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Publication Detail
TRJ 2010 Vol XXII No 2: Taxation Reform as a Measure to Bridge the Gap Between the Rich and the Poor, March - April 2010

The need to redistribute income and/or bridge the gap between the rich and the poor cannot be underscored. The lessons of history, both past and present, are quite obvious in this connection. Countries with a predominantly poor population have not grown considerably or have become potential tinderboxes. It is noted that poverty incidence in the Philippines is one of the highest in the Association of Southeast Asian Nations (ASEAN). The gap between the rich and the poor remains high, as indicated by the rising Gini coefficient (a measure of the inequality of income distribution (income and wealth), with values of zero for perfect equality and one for perfect inequality) from 1994 to 1997 and which slightly dropped in 2000. Government provisions of social services are generally aimed at helping the poor to attend to their needs and at enhancing their economic status. To ensure the continuity and sustainability of such provisions, the government needs to generate revenues, which for the greater part, are sourced from taxes. Tax compliance is, thus, imperative and a social responsibility on the part of those who are subject or liable to tax. Put it another way, any instance of tax leakage or abuse counters this social responsibility. However, it is not only the taxpayers who have a significant role in bridging the gap between the rich and the poor. Equally important is the role of the government which must see to it that tax collections are adequate to support the funding requirements of its social service programs and that the same are sustained over time. Equally important, too, is that its tax policies are viable in this regard. For instance, while the income tax exemption of minimum wage earners and their counterparts in the government sector is going to help many workers in the low-income group, it is also possible that some of these workers are in a position to share in the national income tax burden. Needless to say, any share in the national income tax burden is likely to augment the amount of funds available for purposes of social services. It may be necessary, therefore, to review this blanket type of exemption and limit the same to a certain income level. While the levels of personal and additional exemptions have already been adjusted to free a bigger amount of income for consumption purposes of low-income earners, it may be noted that recent increases in prices of many consumption items have again rendered these levels no longer practical and realistic. The adjustment of personal and additional exemptions relative to the cost of living index may have to be considered. The tax regimes applicable to passive income are quite straightforward since the taxes pertaining to this income are imposed at source. However, if there are no mechanisms to check on the amount of reported passive income, the effectiveness of the tax thereon may be diluted. A similar observation may be made for the fringe benefits tax. The observation that compensation income earners have a higher ETR compared to business/profession income earners raises the need to devise more effective and efficient ways for taxing the latter group. Resort to tax mapping, benchmarking, use of standardized deductions, among others, has to be given emphasis. Efforts should also be exerted to completely reverse the proportions of direct and indirect taxes currently obtaining in the tax structure. Direct taxes should be relied on more heavily by the government as these taxes promote progressivity and are more consistent with the objective of income redistribution. With respect to tax incentives, a comprehensive review of their implementation has to be made to insure that the benefits of such incentives filter down to their targeted beneficiaries. As an example, the benefits of the 20% discount to economically marginalized/senior citizens can only be had if an income threshold requirement is imposed as it was with the original enactment on the subject matter. If the income threshold is no longer realistic, then its adjustment should be automatically made.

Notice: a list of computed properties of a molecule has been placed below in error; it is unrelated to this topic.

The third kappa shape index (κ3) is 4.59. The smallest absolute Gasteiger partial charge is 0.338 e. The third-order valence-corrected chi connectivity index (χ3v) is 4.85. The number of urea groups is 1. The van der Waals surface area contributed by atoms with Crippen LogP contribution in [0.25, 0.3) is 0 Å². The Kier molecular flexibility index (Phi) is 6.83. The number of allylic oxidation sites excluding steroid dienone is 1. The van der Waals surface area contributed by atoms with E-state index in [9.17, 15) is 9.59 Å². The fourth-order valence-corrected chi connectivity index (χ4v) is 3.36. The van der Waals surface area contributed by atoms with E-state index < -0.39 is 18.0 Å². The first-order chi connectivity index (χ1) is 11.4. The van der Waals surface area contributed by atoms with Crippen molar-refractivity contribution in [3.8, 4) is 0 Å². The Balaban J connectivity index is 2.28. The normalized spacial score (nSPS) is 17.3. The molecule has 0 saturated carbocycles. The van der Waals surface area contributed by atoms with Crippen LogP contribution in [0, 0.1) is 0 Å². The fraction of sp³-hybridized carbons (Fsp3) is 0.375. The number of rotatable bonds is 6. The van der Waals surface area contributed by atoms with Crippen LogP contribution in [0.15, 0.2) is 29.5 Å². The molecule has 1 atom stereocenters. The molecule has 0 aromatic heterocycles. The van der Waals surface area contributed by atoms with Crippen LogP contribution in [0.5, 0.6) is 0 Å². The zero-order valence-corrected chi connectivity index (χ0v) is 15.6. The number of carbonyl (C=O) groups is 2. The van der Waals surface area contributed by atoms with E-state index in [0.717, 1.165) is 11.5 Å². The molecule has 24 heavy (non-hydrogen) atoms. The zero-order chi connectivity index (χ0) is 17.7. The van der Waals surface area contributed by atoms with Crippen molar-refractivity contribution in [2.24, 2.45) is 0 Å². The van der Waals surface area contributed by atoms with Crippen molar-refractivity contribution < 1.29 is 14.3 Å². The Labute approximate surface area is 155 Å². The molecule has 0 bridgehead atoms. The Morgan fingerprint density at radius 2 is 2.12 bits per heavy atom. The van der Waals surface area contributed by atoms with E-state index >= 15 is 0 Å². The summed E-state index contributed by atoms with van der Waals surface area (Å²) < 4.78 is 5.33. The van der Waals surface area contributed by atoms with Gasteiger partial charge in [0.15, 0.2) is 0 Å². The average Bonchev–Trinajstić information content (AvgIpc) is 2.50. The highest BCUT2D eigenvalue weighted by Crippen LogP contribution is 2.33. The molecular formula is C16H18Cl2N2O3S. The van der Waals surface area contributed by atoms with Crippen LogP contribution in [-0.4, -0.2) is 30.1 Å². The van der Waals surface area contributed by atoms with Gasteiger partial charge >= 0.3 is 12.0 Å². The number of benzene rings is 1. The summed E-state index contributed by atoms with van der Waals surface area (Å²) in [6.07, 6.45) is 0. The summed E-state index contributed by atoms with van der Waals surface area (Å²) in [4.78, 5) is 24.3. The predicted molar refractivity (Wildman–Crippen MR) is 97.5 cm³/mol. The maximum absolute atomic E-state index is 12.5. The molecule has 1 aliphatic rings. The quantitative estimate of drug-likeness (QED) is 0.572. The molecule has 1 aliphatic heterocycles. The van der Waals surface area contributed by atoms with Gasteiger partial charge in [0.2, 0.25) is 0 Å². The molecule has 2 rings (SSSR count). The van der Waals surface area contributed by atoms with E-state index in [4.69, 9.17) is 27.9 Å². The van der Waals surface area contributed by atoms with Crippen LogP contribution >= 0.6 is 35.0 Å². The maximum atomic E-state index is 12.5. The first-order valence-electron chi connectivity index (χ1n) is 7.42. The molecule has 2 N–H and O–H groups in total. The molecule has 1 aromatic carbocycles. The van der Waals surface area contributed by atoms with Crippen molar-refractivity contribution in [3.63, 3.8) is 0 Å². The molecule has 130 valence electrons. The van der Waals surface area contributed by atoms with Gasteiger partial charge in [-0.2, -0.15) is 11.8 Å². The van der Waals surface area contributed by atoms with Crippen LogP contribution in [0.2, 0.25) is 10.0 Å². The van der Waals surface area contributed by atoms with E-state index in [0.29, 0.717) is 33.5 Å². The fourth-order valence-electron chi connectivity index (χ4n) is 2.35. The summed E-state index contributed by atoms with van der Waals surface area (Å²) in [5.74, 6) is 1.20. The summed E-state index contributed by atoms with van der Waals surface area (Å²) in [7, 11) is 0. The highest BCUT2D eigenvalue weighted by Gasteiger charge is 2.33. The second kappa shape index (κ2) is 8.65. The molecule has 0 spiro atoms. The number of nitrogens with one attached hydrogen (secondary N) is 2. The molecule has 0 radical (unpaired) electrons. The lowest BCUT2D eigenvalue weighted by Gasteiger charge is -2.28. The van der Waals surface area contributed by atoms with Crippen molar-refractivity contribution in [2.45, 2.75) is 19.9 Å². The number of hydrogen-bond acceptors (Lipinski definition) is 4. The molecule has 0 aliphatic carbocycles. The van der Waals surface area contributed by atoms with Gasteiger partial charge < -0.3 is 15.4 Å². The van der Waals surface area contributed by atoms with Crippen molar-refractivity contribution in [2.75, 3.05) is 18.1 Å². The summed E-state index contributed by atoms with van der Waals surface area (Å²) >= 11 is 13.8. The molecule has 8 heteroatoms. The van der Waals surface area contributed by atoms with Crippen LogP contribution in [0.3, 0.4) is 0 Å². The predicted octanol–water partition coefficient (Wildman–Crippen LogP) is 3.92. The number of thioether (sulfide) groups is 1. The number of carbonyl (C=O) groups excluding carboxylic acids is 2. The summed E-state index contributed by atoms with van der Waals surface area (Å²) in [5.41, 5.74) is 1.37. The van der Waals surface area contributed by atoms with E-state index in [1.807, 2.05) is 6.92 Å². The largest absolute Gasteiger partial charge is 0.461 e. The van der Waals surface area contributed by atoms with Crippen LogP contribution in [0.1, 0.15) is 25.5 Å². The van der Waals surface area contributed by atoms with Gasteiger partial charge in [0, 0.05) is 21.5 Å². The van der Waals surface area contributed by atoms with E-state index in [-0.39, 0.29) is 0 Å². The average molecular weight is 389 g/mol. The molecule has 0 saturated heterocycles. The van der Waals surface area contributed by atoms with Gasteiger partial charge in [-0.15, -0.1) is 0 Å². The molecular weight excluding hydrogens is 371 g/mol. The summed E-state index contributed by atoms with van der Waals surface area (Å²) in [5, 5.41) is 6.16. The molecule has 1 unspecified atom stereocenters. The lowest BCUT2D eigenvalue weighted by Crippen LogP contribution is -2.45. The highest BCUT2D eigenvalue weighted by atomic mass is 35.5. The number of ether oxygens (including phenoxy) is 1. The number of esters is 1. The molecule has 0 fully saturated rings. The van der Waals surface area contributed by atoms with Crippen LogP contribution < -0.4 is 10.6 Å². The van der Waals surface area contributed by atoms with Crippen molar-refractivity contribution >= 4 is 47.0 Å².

National Tax Research Center
Authors Keywords
National Tax Research Center; equity; taxation; Philippines; Tax reforms;
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